634 Careswell St, Marshfield, MA 02050, USA
Owned By: Historic Winslow House Association
Also known as the 1699 Isaac Winslow House and Education Center. The ancestral home of the founding family of Marshfield. The property includes trails which lead to the Hoyt-Hall Preserve and the Marcia Thomas House, the home of the Marshfield Historical Society.
Built c. 1699 for the Hon. Isaac Winslow (1671–1738), this was the third house constructed on the land granted to Gov. Edward Winslow in the 1630s. The property was named “Careswell” after the family home “Kerswell” in Worcestershire, England.
Edward Winslow (1595–1655) was a passenger on the Mayflower, and a prominent leader in the early years of Plymouth Colony. He served as governor, as ambassador to England, and as an intermediary with local Native American tribes. His son, Col. Josiah Winslow (1628–1680), also served as governor, and led the Colonial Militia in the 1675 “Great Swamp Fight,” the decisive battle of King Phillip’s War. Dr. Isaac Winslow inherited the property two generations later. Isaac’s large medical practice served southeastern Massachusetts and helped to innoculate against smallpox. During the Revolutionary War, he was one of Marshfield’s leading loyalists. It is said that because he was so beloved by the people as a physician, his property was not confiscated after the war. Still, he was the last of the family to occupy the house. After his death in 1822, his estate was sold to honor debt. Subsequent owners included Daniel Webster, who initially used “Winslow Place” to house his tenant farmers. Several additional owners laid claim to the property in the decades that followed. In 1920, Edward Ford, John Gutterson, and Edgar Sherrill, who referred to themselves as the Winslow Associates, founded the Historic Winslow House Association. Since then, the Association has focused on the restoring and preserving of this classic first period colonial mansion.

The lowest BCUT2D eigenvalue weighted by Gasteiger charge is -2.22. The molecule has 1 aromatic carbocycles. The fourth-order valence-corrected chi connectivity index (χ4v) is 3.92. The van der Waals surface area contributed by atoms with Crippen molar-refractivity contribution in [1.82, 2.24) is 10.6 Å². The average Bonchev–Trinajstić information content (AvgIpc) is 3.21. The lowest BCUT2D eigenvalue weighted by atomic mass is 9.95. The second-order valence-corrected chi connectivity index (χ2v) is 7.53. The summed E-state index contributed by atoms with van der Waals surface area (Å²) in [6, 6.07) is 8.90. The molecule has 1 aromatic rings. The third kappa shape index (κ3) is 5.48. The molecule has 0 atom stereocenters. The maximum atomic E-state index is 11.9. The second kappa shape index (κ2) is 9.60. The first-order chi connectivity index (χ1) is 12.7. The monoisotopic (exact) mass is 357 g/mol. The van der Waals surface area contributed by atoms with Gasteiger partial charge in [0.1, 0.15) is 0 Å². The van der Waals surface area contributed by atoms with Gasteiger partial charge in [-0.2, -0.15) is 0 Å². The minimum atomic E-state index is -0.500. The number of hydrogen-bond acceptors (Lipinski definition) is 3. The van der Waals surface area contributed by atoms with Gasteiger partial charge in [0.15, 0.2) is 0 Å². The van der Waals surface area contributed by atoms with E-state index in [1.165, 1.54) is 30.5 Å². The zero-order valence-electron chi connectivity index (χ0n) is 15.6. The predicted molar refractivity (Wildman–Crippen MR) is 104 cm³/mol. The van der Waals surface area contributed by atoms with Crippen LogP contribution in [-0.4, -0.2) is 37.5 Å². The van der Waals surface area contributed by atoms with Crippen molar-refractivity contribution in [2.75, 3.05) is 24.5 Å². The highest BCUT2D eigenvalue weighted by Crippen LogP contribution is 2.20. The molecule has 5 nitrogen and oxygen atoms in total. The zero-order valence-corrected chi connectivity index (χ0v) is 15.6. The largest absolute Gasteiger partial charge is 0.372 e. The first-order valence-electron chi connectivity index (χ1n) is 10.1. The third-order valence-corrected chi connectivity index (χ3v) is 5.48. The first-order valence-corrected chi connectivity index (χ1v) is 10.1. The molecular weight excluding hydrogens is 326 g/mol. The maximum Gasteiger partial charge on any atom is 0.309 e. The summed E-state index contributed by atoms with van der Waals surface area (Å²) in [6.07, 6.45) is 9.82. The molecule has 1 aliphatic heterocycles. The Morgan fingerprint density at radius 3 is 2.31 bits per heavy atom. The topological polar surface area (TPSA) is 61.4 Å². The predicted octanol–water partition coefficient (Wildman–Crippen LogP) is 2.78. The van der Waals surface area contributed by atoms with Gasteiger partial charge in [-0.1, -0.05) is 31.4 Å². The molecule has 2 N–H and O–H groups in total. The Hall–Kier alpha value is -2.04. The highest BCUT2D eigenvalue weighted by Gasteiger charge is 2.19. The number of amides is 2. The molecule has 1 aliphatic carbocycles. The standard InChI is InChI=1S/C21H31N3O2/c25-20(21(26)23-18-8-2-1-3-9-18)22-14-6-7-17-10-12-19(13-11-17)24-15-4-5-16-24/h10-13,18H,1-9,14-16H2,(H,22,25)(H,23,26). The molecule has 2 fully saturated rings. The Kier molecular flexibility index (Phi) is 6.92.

The property is also available for private events.
This land is within the region of the Wampanoag tribe.
A loop trail begins at the rear of the property, extending parallel to Webster Street to the historic Marcia Thomas House. It continues behind the Thomas house, through the woods at the edge of a ridge, and returns to the lawn near the Winslow House stables. In the middle of the loop (in the woods), there is an intersection with a connector trail, blazed in blue, that leads to the Hoyt-Hall Preserve. where there are another 2 miles of trails.
Habitats and Wildlife
The forest here is primarily pine and oak. The trail that connects to the Hoyt-Hall Preserve crosses wetlands that were home to cranberry bogs 100 years ago, and are presently red maple swamp. The tidal salt marsh and Duxbury Bay are very close by (to the east). The property is within the watershed of the Duxbury Back River.
Waters flowing from the extensive salt marsh in Green Harbor and along the Marshfield-Duxbury line, as well as from the Duck Hill River, form Duxbury’s Back River, which enters Duxbury Bay at the Powder Point Bridge, and empties into Cape Cod Bay.
Historic Site: Yes
Boat Launch: No
Size: 20 acres
Hours: Trails are open dawn to dusk. Seasonal events.
Parking: Limited on-site parking at 634 Careswell Street.
Cost: Trail access is free. See website for event and tour information.
Trail Difficulty: Easy, Medium
Benches (on the trails).
Dogs: Dogs are permitted on trails.
Boat Ramp: No
ADA Access: No
Scenic Views: Yes
Waterbody/Watershed: Duxbury Back River